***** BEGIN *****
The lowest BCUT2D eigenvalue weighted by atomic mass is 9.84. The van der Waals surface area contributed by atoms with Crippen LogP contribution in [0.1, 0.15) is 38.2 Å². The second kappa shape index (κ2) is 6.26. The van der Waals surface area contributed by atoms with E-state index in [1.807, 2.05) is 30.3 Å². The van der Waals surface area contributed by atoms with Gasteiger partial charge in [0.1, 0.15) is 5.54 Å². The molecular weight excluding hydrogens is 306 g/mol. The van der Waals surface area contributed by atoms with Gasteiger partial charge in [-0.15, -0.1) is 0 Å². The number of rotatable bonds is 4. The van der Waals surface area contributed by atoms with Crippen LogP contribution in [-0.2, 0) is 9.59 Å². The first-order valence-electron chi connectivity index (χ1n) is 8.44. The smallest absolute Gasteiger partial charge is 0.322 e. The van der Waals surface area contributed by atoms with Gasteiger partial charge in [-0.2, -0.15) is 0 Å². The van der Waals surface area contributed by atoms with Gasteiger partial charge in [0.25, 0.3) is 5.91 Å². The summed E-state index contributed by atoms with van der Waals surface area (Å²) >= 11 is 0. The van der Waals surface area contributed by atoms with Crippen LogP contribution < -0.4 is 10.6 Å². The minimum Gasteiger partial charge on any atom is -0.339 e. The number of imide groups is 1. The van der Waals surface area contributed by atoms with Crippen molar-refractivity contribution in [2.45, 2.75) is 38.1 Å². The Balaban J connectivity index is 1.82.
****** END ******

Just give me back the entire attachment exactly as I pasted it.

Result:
The lowest BCUT2D eigenvalue weighted by atomic mass is 9.84. The van der Waals surface area contributed by atoms with Crippen LogP contribution in [0.1, 0.15) is 38.2 Å². The second kappa shape index (κ2) is 6.26. The van der Waals surface area contributed by atoms with E-state index in [1.807, 2.05) is 30.3 Å². The van der Waals surface area contributed by atoms with Gasteiger partial charge in [0.1, 0.15) is 5.54 Å². The molecular weight excluding hydrogens is 306 g/mol. The van der Waals surface area contributed by atoms with Gasteiger partial charge in [-0.15, -0.1) is 0 Å². The number of rotatable bonds is 4. The van der Waals surface area contributed by atoms with Crippen LogP contribution in [-0.2, 0) is 9.59 Å². The first-order valence-electron chi connectivity index (χ1n) is 8.44. The smallest absolute Gasteiger partial charge is 0.322 e. The van der Waals surface area contributed by atoms with Gasteiger partial charge in [-0.2, -0.15) is 0 Å². The van der Waals surface area contributed by atoms with Gasteiger partial charge in [0.25, 0.3) is 5.91 Å². The summed E-state index contributed by atoms with van der Waals surface area (Å²) >= 11 is 0. The van der Waals surface area contributed by atoms with Crippen LogP contribution < -0.4 is 10.6 Å². The minimum Gasteiger partial charge on any atom is -0.339 e. The number of imide groups is 1. The van der Waals surface area contributed by atoms with Crippen molar-refractivity contribution in [2.45, 2.75) is 38.1 Å². The Balaban J connectivity index is 1.82.